ESC 2010 Reviews: Serbia

Next up on our list is Serbia.  One could argue when Serbia’s actual debut in Eurovision was.  Some might say it was 1961, when the entry from Yugoslavia was from the ethnically-Serbian part of Bosnia and Herzegovina, and the song was sung in Serbian.  It could have been 1962, when the Yugoslavian singer was from Belgrade.  It might have been 1992, when the newly redrawn borders of Yugoslavia coincided with what is Serbia today.  It could have been 2004, when the first entry from a then-unified Serbia and Montenegro took to the Eurovision stage.  Or it might have been 2007, when an independent Serbia debuted and ended up taking the whole contest home.  Confused yet?  I know I was…Anyway, for the sake of argument, I’m going to be focusing mostly on more recent entries here (frankly, because they’re generally better and more memorable than their early pieces). 

Serbia (and Montenegro) had their first official entry in 2004 with Željko Joksimović and the Ad Hoc Orchestra’s “Lane Moje (My Dear)“.  This stunning Balkan ballad combined a stirring melody, a great vocal performance, and a touch of ethnic flavor.  It won its semifinal, but ended up taking a close second place to the Ukraine.  This, however, would not be the last we would hear from Željko, who would compose 2008’s entry, as well as 2006’s song from Bosnia and Herzegovina, “Lejla”.

As the union between Serbia and Montenegro dissolved in 2006, both nations started to enter Eurovision independently starting in 2007.  Montenegro (who has decided to skip the 2010 Eurovision contest) has never been able to get out of the semifinals, but Serbia was a different story.  In their debut as an independent nation, Serbia’s song “Molitva (Prayer)” by Marija Šerifović took home the victory, scoring over thirty points more than the runner up, Ukraine.  Not only was “Molitva” a beautiful song, but it was a bit of a record-breaker, as well.  With the exception of the first running of the contest, no debuting nation had ever won the grand prize.  Furthermore, it was the first winner since 1998 to not be sung in English (before 1998, nations had to sing in their native language; afterwards, any language could be used).  The song used no pyrotechnics, no flashy choreography, no costume changes…it stood on its own merits, and garnered a well-deserved win.  The next year’s entry, Jelena Tomašević’s “Oro“, was a return to Željko Joksimović’s wheelhouse of ethnically-inspired ballads.  In a competitive year, it scored in 6th place.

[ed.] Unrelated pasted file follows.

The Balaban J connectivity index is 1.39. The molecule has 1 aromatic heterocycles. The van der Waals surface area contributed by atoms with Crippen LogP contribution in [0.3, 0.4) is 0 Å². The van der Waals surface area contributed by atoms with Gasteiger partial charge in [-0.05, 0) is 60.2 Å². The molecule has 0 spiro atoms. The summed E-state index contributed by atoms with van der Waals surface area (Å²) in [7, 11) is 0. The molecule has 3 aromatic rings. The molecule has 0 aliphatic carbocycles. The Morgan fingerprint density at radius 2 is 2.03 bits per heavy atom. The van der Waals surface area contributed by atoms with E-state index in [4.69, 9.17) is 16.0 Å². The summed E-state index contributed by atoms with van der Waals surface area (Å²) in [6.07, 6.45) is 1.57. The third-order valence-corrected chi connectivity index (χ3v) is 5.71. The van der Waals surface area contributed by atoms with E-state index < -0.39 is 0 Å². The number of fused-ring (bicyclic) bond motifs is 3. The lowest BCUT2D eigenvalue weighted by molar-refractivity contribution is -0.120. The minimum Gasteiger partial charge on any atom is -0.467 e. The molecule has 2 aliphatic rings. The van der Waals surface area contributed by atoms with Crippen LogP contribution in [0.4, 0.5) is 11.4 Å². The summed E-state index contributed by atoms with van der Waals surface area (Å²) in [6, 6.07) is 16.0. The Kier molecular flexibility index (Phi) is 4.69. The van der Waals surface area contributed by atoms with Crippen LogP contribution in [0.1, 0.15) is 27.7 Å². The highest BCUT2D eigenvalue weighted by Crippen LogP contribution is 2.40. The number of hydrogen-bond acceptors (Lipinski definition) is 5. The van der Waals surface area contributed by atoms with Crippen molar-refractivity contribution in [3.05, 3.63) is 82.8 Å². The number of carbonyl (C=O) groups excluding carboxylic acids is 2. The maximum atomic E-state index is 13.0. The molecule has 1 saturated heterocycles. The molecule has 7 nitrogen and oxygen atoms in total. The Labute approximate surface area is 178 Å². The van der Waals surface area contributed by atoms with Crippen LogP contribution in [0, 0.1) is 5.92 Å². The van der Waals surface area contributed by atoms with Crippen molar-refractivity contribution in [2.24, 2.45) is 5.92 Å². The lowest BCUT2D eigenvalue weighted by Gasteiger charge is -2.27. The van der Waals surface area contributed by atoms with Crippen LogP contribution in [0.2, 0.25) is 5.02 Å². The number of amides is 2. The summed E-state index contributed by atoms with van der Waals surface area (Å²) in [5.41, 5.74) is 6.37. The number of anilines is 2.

Last year, Serbia decided to get a bit wacky, sending Marko Kon and accordion player Milaan with “Cipela (Shoe)“.  Although it placed 10th in its semifinal, the 13th-placed entry from Croatia that year was given the ticket to the finals, as it was the jury’s choice.  Despite the disappointment, “Cipela” was a fun little diversion, with manic choreography and even more manic hair on Marko.

Keeping things upbeat for the second year in a row, this year brings us Milan Stanković with “Ovo Je Balkan (“This is Balkan)”, composed by local musical hero Goran Bregović.
http://www.dailymotion.com/swf/video/xcq74r
The song definitely brings in some of the the ethnic qualities that “Lane Moje” and “Oro” displayed, but injected with taurine and speed.  The focus on the number three in the song is also significant among Serbians; a three-fingered salute (check out about :52 seconds into the song for Milan’s) is seen as a national marker of cultural identity.  Will it make it into the finals?  Well, if bloc voting has anything to say about it, Serbia already has a leg up on the competition.  Bosnia & Herzegovina and Macedonia are also in the first semifinal, so that might help a bit.  I wouldn’t be shocked if this made it through to the next level, but if it scored higher than tenth place in the finals, I’d be taken a bit aback.  Regardless, it’s a fun song with a surprising amount below the surface, and I’m looking forward to how it’s presented on the stage in Oslo.

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Posted on May 23, '10, in 2010, Serbia. Bookmark the permalink. Leave a comment.

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